# Solution to disturbance info in perceptual signal

[From Bill Powers (930401.2200)]

Allen Randall (930401) --

I've jazzed up your C code a bit, adjusting it for the optimum
ko (10.0), and adding a correlation function to show various
correlations around the loop. I changed the printout to show
sp+qX instead of just qX; the result is that that column now
matches the disturbance except during transients. Instead of
printing to the screen, the program now prints to a file called
"allendat."

The main addition is a definitive solution to the problem of
whether "the perceptual signal contains information about the
disturbance."

The solution is simple, and both Rick and I have been totally
overlooking it. I can't say that Martin and you have been
overlooking it because you've been thinking mainly in terms of
information theory and can't be called to account in the same
way about PCT. Here is the answer to our argument:

···

-----------------------------------
When we are talking about an optimally-performing control system
that uses an integrator in its output, there are two answers:

1. The perceptual signal does not contain ANY SIGNIFICANT
information about the disturbance.

2. The perceptual signal contains ALMOST PERFECT information
about THE FIRST DERIVATIVE OF THE DISTURBANCE.
------------------------------------

To show this, I have added a variable dd which is just the first
difference of the disturbance, and put it into the printout just
before the error signal. I show the error signal to remove the
effect of the constant reference signal, which is set to 20.0.
Ignore the 0th line, which is a startup transient.

The results follow:

qd qi dd se qo qX

0: qd= 0.00 qi= 0.00 dd= 0.00 se=20.00 qo=20.00 qX=-20.00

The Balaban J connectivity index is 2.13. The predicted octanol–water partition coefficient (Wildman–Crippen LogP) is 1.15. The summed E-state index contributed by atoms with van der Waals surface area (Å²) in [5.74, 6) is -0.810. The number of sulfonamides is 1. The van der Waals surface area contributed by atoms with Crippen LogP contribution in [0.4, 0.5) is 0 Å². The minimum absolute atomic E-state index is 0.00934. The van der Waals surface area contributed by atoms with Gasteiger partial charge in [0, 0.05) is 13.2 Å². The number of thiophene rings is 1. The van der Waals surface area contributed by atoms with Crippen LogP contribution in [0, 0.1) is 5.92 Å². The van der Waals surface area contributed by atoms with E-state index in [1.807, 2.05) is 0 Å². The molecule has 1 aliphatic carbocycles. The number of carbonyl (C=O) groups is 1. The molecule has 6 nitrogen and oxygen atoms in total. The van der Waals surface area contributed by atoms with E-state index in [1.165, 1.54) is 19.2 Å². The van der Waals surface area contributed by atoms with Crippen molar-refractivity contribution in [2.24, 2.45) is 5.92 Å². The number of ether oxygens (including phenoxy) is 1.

1: qd= 0.00 qi=20.00 dd= 0.00 se= 0.00 qo=20.00 qX= 0.00
2: qd= 0.00 qi=20.00 dd= 0.00 se= 0.00 qo=20.00 qX= 0.00
3: qd= 0.00 qi=20.00 dd= 0.00 se= 0.00 qo=20.00 qX= 0.00
4: qd= 0.00 qi=20.00 dd= 0.00 se= 0.00 qo=20.00 qX= 0.00
5: qd= 1.00 qi=21.00 dd= 1.00 se=-1.00 qo=19.00 qX= 2.00
6: qd= 2.00 qi=21.00 dd= 1.00 se=-1.00 qo=18.00 qX= 3.00
7: qd= 3.00 qi=21.00 dd= 1.00 se=-1.00 qo=17.00 qX= 4.00
8: qd= 4.00 qi=21.00 dd= 1.00 se=-1.00 qo=16.00 qX= 5.00
9: qd= 5.00 qi=21.00 dd= 1.00 se=-1.00 qo=15.00 qX= 6.00
10: qd= 6.00 qi=21.00 dd= 1.00 se=-1.00 qo=14.00 qX= 7.00
11: qd= 7.00 qi=21.00 dd= 1.00 se=-1.00 qo=13.00 qX= 8.00 12: qd= 8.00
qi=21.00 dd= 1.00 se=-1.00 qo=12.00 qX= 9.00
13: qd= 9.00 qi=21.00 dd= 1.00 se=-1.00 qo=11.00 qX=10.00
14: qd=10.00 qi=21.00 dd= 1.00 se=-1.00 qo=10.00 qX=11.00
15: qd=10.00 qi=20.00 dd= 0.00 se= 0.00 qo=10.00 qX=10.00
16: qd=10.00 qi=20.00 dd= 0.00 se= 0.00 qo=10.00 qX=10.00
17: qd=10.00 qi=20.00 dd= 0.00 se= 0.00 qo=10.00 qX=10.00
18: qd=10.00 qi=20.00 dd= 0.00 se= 0.00 qo=10.00 qX=10.00
19: qd=10.00 qi=20.00 dd= 0.00 se= 0.00 qo=10.00 qX=10.00
20: qd=10.00 qi=20.00 dd= 0.00 se= 0.00 qo=10.00 qX=10.00
21: qd=10.00 qi=20.00 dd= 0.00 se= 0.00 qo=10.00 qX=10.00
22: qd=10.00 qi=20.00 dd= 0.00 se= 0.00 qo=10.00 qX=10.00
23: qd=10.00 qi=20.00 dd= 0.00 se= 0.00 qo=10.00 qX=10.00
24: qd=10.00 qi=20.00 dd= 0.00 se= 0.00 qo=10.00 qX=10.00
25: qd=10.00 qi=20.00 dd= 0.00 se= 0.00 qo=10.00 qX=10.00
26: qd=10.00 qi=20.00 dd= 0.00 se= 0.00 qo=10.00 qX=10.00
27: qd= 8.00 qi=18.00 dd=-2.00 se= 2.00 qo=12.00 qX= 6.00
28: qd= 6.00 qi=18.00 dd=-2.00 se= 2.00 qo=14.00 qX= 4.00
29: qd= 4.00 qi=18.00 dd=-2.00 se= 2.00 qo=16.00 qX= 2.00
30: qd= 4.00 qi=20.00 dd= 0.00 se= 0.00 qo=16.00 qX= 4.00